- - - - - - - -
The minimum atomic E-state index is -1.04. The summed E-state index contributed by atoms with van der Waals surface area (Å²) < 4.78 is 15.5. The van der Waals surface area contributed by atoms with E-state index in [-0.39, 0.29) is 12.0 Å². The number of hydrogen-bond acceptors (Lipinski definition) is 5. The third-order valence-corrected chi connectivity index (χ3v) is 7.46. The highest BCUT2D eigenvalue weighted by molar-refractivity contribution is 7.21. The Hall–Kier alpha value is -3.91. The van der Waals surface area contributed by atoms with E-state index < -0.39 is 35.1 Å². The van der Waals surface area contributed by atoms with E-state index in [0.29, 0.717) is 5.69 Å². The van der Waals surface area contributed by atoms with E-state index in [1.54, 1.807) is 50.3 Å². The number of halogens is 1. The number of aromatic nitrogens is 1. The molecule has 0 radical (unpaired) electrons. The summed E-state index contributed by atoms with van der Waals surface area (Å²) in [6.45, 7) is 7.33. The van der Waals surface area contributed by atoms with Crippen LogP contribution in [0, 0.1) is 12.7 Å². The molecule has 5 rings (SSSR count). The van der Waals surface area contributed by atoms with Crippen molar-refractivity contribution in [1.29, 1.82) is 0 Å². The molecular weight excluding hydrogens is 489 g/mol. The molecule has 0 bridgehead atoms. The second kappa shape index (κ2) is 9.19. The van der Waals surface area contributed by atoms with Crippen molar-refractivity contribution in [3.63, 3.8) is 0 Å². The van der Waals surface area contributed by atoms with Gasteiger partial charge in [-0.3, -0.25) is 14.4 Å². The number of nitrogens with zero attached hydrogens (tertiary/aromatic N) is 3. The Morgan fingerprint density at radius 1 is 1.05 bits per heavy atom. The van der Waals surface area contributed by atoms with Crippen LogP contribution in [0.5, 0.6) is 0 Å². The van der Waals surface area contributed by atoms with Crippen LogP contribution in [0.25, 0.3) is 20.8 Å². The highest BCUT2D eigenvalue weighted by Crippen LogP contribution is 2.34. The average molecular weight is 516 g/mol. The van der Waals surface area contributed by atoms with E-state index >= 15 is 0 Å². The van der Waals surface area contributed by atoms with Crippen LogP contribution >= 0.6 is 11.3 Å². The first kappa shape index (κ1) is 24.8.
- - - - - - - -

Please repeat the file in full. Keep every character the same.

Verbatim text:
The minimum atomic E-state index is -1.04. The summed E-state index contributed by atoms with van der Waals surface area (Å²) < 4.78 is 15.5. The van der Waals surface area contributed by atoms with E-state index in [-0.39, 0.29) is 12.0 Å². The number of hydrogen-bond acceptors (Lipinski definition) is 5. The third-order valence-corrected chi connectivity index (χ3v) is 7.46. The highest BCUT2D eigenvalue weighted by molar-refractivity contribution is 7.21. The Hall–Kier alpha value is -3.91. The van der Waals surface area contributed by atoms with E-state index < -0.39 is 35.1 Å². The van der Waals surface area contributed by atoms with E-state index in [0.29, 0.717) is 5.69 Å². The van der Waals surface area contributed by atoms with E-state index in [1.54, 1.807) is 50.3 Å². The number of halogens is 1. The number of aromatic nitrogens is 1. The molecule has 0 radical (unpaired) electrons. The summed E-state index contributed by atoms with van der Waals surface area (Å²) in [6.45, 7) is 7.33. The van der Waals surface area contributed by atoms with Crippen LogP contribution in [0, 0.1) is 12.7 Å². The molecule has 5 rings (SSSR count). The van der Waals surface area contributed by atoms with Crippen molar-refractivity contribution in [1.29, 1.82) is 0 Å². The molecular weight excluding hydrogens is 489 g/mol. The molecule has 0 bridgehead atoms. The second kappa shape index (κ2) is 9.19. The van der Waals surface area contributed by atoms with Crippen molar-refractivity contribution in [3.63, 3.8) is 0 Å². The van der Waals surface area contributed by atoms with Gasteiger partial charge in [-0.3, -0.25) is 14.4 Å². The number of nitrogens with zero attached hydrogens (tertiary/aromatic N) is 3. The Morgan fingerprint density at radius 1 is 1.05 bits per heavy atom. The van der Waals surface area contributed by atoms with Crippen LogP contribution in [0.5, 0.6) is 0 Å². The van der Waals surface area contributed by atoms with Crippen LogP contribution in [0.25, 0.3) is 20.8 Å². The highest BCUT2D eigenvalue weighted by Crippen LogP contribution is 2.34. The average molecular weight is 516 g/mol. The van der Waals surface area contributed by atoms with E-state index >= 15 is 0 Å². The van der Waals surface area contributed by atoms with Crippen LogP contribution >= 0.6 is 11.3 Å². The first kappa shape index (κ1) is 24.8.